In Galatians 5: 19-23 we read, "Now the works of the flesh are manifest, which are these; Adultery, fornication, uncleanness, lasciviousness, (20) Idolatry, witchcraft, hatred, variance, emulations, wrath, strife, seditions, heresies, (21) Envyings, murders, drunkenness, revellings, and such like: of the which I tell you before, as I have also told you in time past, that they which do such things shall not inherit the kingdom of God. (22) But the fruit of the Spirit is love, joy, peace, longsuffering, gentleness, goodness, faith, (23) Meekness, temperance: against such there is no law.” Everywhere we turn we find evidence of the "works of the flesh" found in verses 19-20. However, I am convinced what we need most in our world today, in our churches, in our homes and in our personal lives is a great outpouring of "Agape" love. It is not an accident that God put love at the top of the list of the "fruit of the Spirit" in verse 22-23, because when this love is present, everything else has the greatest potential to fall into place.
How can we get this love in our lives? By finding out how much God really loves us. In 1 John 4:8-10 we read, "… for God is love. (9) In this was manifested the love of God toward us, because that God sent his only begotten Son into the world, that we might live through him. (10) Herein is love, not that we loved God, but that he loved us, and sent his SON to be the propitiation for our sins." And in verse 19 we read, "We love him, because he first loved us." Then in Jeremiah 31:3 we read, "The LORD hath appeared of old unto me, saying, Yea, I have loved thee with an everlasting love: therefore with loving kindness have I drawn thee."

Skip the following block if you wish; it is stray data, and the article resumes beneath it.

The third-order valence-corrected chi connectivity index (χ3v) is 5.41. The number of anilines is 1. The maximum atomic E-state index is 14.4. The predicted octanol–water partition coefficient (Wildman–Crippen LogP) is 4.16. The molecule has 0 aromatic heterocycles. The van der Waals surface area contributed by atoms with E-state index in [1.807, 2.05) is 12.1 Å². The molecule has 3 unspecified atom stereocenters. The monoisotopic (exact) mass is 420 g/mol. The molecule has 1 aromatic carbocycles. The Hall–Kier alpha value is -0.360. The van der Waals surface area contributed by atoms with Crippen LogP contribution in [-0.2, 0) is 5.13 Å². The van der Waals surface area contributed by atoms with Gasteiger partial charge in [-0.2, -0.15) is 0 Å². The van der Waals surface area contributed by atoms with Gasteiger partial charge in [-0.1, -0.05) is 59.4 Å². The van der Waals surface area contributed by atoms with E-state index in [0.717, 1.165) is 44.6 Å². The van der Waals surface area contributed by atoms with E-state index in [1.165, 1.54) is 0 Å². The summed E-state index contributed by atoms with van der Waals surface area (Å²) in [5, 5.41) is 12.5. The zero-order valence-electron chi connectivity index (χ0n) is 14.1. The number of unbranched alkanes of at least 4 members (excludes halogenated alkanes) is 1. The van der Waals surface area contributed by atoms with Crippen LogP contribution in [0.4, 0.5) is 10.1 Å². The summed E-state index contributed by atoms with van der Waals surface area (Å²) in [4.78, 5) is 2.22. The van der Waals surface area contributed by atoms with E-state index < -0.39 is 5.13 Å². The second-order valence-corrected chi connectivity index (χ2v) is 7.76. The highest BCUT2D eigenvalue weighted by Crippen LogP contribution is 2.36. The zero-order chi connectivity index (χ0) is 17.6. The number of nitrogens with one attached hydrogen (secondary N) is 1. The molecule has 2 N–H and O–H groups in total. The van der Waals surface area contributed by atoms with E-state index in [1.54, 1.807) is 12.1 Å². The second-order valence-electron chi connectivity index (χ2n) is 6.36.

When the Scottish teenager George Matheson learned he was losing his eyesight, he determined to finish his studies at the University of Glasgow as quickly as possible. His blindness overtook him while he pursued graduate studies for the Christian ministry, but his family rallied to his side. His sisters even learned Greek and Hebrew to help him with his assignments. The real blow came later. Upon hearing of his impending total blindness, his fiancée informed him, "I do not wish to be the wife of a blind preacher." George Matheson was devastated. Years later when he was a beloved pastor in Scotland, his sister became engaged, and the news opened old wounds in his heart. It is very possible the lingering memory of rejection from an earthly lover prompted George Matheson on the evening of June 6, 1882 to write the beautiful hymn, "O Love That Wilt Not Let Me Go."
O Love that wilt not let me go, I rest my weary soul on Thee;
I give Thee back the life love, that in Thine ocean depths its flow may richer, fuller be.
O Joy that seekest me through pain, I cannot close my heart to Thee; I trace the rainbow through the rain, and feel the promise is not vain that morn shall tearless be.
O Cross that liftest up my head, I dare not ask to fly from Thee; I lay in dust life's glory dead, and from the ground there blossoms red, life that shall endless be.
May God's blessing be upon you this week as you read and meditate on the first message from I Peter 3:15 “An Answer to Every Man.”
In His Amazing Grace,
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